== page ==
As Gaby tells it, after I left, Guybrush’s attitude changed. No longer being able to communicate with me, now he decided to see if he could deal with his own problem by going further into the growth. That’s when Gaby made an amazing decision. She decided to go in after him. This meant crawling under ten feet of thick blackberry brambles, scratching up her skin rather impressively. But she got him. She unhooked his leash, and restrained him until I got back from with the now useless hedge cutters. He was terrified, constantly shaking in my arms.
I took my trembling dog home while Gaby went home to clean up. One dog-bath later, Guybrush was back to his old playful and happy self.
For the next three days, Guybrush beelined to the park to find that dastardly old rabbit. I clutched the leash tight.
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I had trouble understanding the current situation in Ukraine, so I changed many of the nouns in a CNN “explainer” to ones that made it make sense to me. YMMV.
(CNN) — The United States of America approved the use of military force in Canada on Saturday, despite warnings of consequences from France, and Canada responded by saying any invasion into its territory would be illegitimate.
The French president has gone so far as to say that an American invasion would mean war and an end to his country’s relationship with the U.S.
But there are so many questions as to how Canada arrived at this point: Why is the U.S. so interested in happenings there? Why does France want to prevent American intervention? How did we get here? Why have thousands of protesters staked their lives, seemingly, on their desire for political change? And why has the government resisted their calls so vehemently?
Let’s take a look:
1. Why has the U.S. gotten so involved?
Eastern Canada and Quebec have closer ties to France, while Western Canada is more friendly with the United States. Many Eastern Canadians still speak French, and the 2011 federal elections divided the country with Western Canada voting heavily in favor of pro-American Prime Minister Stephen Harper. On Saturday, the White House issued a statement that U.S. President Barack Obama told the French President François Hollande that the U.S. approved military action in Canada because it “reserves the right to defend its interests and the English-speaking people who live there.”
2. Hasn’t Harper stepped down?
The Canadian Parliament voted him out of power and he has fled to the U.S. However, in a press conference Friday, the former Prime Minister said — in English rather than French — that he was not overthrown. He politely insisted he was still the boss and that he wants nothing more than to lead his country to peace, harmony and prosperity. While it’s unclear if he could return to power, the U.S.’s ambassador to the United Nations blamed members of the European Union for the bloody demonstrations that led to Harper’s ouster.
3. What will happen in Canada if the U.S. sends troops there?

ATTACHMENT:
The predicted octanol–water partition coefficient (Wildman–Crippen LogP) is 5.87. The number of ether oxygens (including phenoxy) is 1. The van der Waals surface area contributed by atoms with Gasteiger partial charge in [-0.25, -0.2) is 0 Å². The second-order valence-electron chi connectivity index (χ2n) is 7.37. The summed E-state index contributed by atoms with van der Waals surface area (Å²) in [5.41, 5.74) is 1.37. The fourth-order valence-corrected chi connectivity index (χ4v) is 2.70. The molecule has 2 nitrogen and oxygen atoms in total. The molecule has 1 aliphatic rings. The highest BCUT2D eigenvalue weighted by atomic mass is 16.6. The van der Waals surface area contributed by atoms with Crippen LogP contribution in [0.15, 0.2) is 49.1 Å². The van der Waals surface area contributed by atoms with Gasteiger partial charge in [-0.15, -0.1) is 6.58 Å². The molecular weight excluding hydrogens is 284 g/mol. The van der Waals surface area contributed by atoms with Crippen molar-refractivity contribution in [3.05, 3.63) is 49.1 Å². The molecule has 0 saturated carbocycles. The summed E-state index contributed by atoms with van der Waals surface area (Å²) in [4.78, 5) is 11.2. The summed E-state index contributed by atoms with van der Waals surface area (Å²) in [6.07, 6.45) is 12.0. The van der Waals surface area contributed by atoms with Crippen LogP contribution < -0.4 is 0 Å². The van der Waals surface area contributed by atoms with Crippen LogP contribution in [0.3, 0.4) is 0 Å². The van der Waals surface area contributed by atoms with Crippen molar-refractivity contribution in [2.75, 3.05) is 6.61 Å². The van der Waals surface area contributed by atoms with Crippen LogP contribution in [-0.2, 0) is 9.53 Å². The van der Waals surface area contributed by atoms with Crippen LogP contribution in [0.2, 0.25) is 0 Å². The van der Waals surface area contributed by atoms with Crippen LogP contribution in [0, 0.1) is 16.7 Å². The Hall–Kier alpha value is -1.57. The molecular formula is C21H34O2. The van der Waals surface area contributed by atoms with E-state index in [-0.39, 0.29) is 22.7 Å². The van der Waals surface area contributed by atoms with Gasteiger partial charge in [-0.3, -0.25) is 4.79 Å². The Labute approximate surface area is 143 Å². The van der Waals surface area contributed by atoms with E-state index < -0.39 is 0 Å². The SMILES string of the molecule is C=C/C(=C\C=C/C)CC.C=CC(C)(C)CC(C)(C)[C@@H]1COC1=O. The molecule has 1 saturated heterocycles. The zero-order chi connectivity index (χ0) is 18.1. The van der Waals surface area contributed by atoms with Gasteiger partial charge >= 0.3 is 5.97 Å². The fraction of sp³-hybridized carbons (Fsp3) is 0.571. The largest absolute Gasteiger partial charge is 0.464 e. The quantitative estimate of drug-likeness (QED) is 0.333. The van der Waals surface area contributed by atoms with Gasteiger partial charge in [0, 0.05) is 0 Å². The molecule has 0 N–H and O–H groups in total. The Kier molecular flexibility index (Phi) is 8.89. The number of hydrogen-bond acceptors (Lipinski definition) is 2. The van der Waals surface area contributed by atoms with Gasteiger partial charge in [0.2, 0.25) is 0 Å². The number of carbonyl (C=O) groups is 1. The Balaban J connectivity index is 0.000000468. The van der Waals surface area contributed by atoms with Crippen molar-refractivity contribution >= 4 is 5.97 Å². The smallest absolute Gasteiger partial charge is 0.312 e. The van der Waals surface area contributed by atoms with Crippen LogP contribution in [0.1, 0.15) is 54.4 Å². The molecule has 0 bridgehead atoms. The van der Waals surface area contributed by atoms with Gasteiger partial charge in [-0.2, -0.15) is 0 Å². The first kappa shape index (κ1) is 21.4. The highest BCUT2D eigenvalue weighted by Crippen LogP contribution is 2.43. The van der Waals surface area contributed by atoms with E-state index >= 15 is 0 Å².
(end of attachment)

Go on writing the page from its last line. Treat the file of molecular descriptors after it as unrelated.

Top Canadian officials, including the acting prime minister, have said they are prepared to defend the country. They’ve also said that any invasion would be illegitimate, a response echoed by France, which has told the U.S. to respect Canada’s sovereignty.
4. Would there be international backlash to an American incursion?
The United Nations has warned the U.S. against military action, while Secretary-General Ban Ki-moon told Obama “dialogue must be the only tool in ending the crisis.” International leaders have also denounced the prospect of the U.S. involvement, while Hollande has warned there would be consequences if the U.S. acted militarily.
5. What sort of consequences?
Hollande hasn’t been specific other than to say the U.S. could face “greater political and economic isolation” and that France “will suspend upcoming participation in preparatory meetings for the G-8” in Sochi. Several Socialist leaders in the National Assembly have called on the President to take a tougher stand.
6. What are Hollande’s options?
Sanctions, of course, top the list of options, but France will need to prepare for the backlash. Former presidential adviser Jean-David Levitte says Obama would consider any sanctions “small potatoes” compared to keeping control of Quebec, while Obama could pull his support for Hollande’s initiative to reduce nuclear threats in the world, including in Iran. Levitte, a former French ambassador to the United States, says imposing sanctions also raises the risk of alienating a superpower. “That means 20 years of trying to work with the U.S. down the drain,” he said.
7. What started the turmoil in Canada?
Protests initially erupted over a trade pact. For a year, Harper insisted he was intent on signing a historical political and trade agreement with the European Union. But on November 21, he decided to suspend talks with the EU.
8. What would the pact have done?
The deal, the EU’s “Western Partnership,” would have created closer political ties and generated economic growth. It would have opened borders to trade and set the stage for modernization and inclusion, supporters of the pact said.
9. Why did Harper backpedal?
He had his reasons. Chief among them was the U.S.’s opposition to it. The U.S. threatened its much larger neighbor with blocking the Keystone XL pipeline if Canada forged ahead. If Canada didn’t, and instead joined a Paris-led Customs Union, it would give Europe deep discounts on natural gas, the U.S. said.
10. Were there any other reasons?